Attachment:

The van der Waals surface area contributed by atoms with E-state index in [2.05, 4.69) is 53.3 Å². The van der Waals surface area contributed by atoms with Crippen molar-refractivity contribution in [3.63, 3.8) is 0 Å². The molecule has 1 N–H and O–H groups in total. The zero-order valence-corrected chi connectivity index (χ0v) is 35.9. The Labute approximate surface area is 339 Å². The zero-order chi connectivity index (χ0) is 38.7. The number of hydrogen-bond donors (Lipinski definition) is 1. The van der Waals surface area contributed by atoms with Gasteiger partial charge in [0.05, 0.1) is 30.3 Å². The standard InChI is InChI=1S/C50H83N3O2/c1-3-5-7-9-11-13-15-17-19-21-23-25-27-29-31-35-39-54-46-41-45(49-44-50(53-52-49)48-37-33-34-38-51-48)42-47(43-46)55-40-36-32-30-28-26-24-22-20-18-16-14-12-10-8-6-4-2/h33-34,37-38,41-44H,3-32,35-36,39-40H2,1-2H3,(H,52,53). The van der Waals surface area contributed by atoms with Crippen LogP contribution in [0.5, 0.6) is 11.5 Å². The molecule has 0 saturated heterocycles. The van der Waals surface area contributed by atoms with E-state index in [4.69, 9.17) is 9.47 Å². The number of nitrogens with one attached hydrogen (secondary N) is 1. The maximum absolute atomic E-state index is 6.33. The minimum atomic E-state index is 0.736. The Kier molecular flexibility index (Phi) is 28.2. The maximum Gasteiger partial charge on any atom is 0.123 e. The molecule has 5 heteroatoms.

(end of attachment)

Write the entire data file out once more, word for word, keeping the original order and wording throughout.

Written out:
The van der Waals surface area contributed by atoms with E-state index in [2.05, 4.69) is 53.3 Å². The van der Waals surface area contributed by atoms with Crippen molar-refractivity contribution in [3.63, 3.8) is 0 Å². The molecule has 1 N–H and O–H groups in total. The zero-order valence-corrected chi connectivity index (χ0v) is 35.9. The Labute approximate surface area is 339 Å². The zero-order chi connectivity index (χ0) is 38.7. The number of hydrogen-bond donors (Lipinski definition) is 1. The van der Waals surface area contributed by atoms with Gasteiger partial charge in [0.05, 0.1) is 30.3 Å². The standard InChI is InChI=1S/C50H83N3O2/c1-3-5-7-9-11-13-15-17-19-21-23-25-27-29-31-35-39-54-46-41-45(49-44-50(53-52-49)48-37-33-34-38-51-48)42-47(43-46)55-40-36-32-30-28-26-24-22-20-18-16-14-12-10-8-6-4-2/h33-34,37-38,41-44H,3-32,35-36,39-40H2,1-2H3,(H,52,53). The van der Waals surface area contributed by atoms with Crippen LogP contribution in [0.5, 0.6) is 11.5 Å². The molecule has 0 saturated heterocycles. The van der Waals surface area contributed by atoms with E-state index in [4.69, 9.17) is 9.47 Å². The number of nitrogens with one attached hydrogen (secondary N) is 1. The maximum absolute atomic E-state index is 6.33. The minimum atomic E-state index is 0.736. The Kier molecular flexibility index (Phi) is 28.2. The maximum Gasteiger partial charge on any atom is 0.123 e. The molecule has 5 heteroatoms.